“It is no longer the large that eat the small, but the quick that eat the slow,” notes Tony Barr, product marketing manager for modular conveyor systems at Bosch Rexroth Corp. (Buchanan, MI). “This is an increasingly meaningful axiom in business, particularly in the packaging industry.

“The velocity of change in market trends, such as mass customization, and marketing priorities continually drives demand for a wide range of packaging sizes, formats and media,” continues Barr. “In addition, mega retailers and club stores have been uniquely instrumental in shaping consumer preferences for novel packaging formats, such as multipacks and mixed packs. As a result, manufacturers tend to warehouse less, favoring, instead, frequent flavor and pack-pattern changes.”

“[Those] shifts to alternative package designs, sizes, materials and configurations are having an effect on machinery demand,” adds Chuck Yuska, president of the Packaging Machinery Manufacturers Institute (Arlington, VA). “The trend toward multiple sizes and quantities of product in all segments is resulting in orders for new machines because of limitations in the capabilities of existing units.” More and more manufacturers are looking for flexible equipment that is easy and quick to change over.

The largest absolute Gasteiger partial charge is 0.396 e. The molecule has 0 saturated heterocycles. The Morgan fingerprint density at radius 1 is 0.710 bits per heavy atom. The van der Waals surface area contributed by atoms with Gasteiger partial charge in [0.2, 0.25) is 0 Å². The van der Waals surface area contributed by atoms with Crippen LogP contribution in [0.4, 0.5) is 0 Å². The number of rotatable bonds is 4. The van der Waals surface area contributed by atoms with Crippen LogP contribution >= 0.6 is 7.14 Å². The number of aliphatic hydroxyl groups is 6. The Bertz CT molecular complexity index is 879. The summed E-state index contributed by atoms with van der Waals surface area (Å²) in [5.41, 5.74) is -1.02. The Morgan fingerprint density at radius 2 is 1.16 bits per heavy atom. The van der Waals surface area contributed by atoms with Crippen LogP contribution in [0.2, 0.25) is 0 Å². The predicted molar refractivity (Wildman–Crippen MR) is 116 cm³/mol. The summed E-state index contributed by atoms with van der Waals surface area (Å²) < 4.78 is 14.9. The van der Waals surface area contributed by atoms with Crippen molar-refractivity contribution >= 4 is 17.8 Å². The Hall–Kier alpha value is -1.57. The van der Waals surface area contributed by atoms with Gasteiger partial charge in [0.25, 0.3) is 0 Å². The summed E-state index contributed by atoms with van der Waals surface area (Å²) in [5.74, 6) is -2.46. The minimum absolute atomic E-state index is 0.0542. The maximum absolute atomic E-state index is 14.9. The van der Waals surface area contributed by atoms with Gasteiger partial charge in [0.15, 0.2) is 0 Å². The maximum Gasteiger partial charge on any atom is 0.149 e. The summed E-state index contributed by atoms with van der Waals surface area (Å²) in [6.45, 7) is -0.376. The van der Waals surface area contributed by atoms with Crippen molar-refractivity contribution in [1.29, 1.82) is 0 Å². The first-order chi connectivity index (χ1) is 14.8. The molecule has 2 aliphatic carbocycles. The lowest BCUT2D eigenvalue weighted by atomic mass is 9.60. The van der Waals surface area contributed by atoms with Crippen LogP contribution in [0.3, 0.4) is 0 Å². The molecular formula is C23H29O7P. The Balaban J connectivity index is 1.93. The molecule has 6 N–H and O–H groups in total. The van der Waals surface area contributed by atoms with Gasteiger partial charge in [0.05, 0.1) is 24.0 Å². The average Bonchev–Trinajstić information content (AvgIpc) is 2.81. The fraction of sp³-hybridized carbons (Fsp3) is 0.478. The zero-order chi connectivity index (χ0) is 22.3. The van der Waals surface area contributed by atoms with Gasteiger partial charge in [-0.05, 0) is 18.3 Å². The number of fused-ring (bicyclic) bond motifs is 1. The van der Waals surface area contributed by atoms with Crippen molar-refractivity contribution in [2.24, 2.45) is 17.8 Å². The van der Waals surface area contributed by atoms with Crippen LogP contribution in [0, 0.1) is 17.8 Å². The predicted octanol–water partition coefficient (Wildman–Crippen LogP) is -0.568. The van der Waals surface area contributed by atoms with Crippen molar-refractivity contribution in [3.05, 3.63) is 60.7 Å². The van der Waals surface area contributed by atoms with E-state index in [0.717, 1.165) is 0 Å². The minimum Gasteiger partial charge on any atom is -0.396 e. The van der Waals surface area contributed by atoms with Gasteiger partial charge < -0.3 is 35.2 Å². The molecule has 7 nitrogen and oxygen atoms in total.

“The need for greater flexibility to handle the dissimilarities, as well as to speed changeovers, is growing rapidly,” notes Yuska. In fact, he claims that changeover-related factors influence at least 50 percent of all packaging equipment decisions today.

“Changeover is so important [today] because product lifecycles are shorter,” says Craig Friesen, product manager at SWF Cos. (Elk Grove Village, IL). “Building a packaging machine for just one product or package is going by the wayside. Consumer goods producers need packaging machines capable of handling multiple products or packages, or systems that can be easily modified to keep up with the changing marketplace.”

Product Proliferation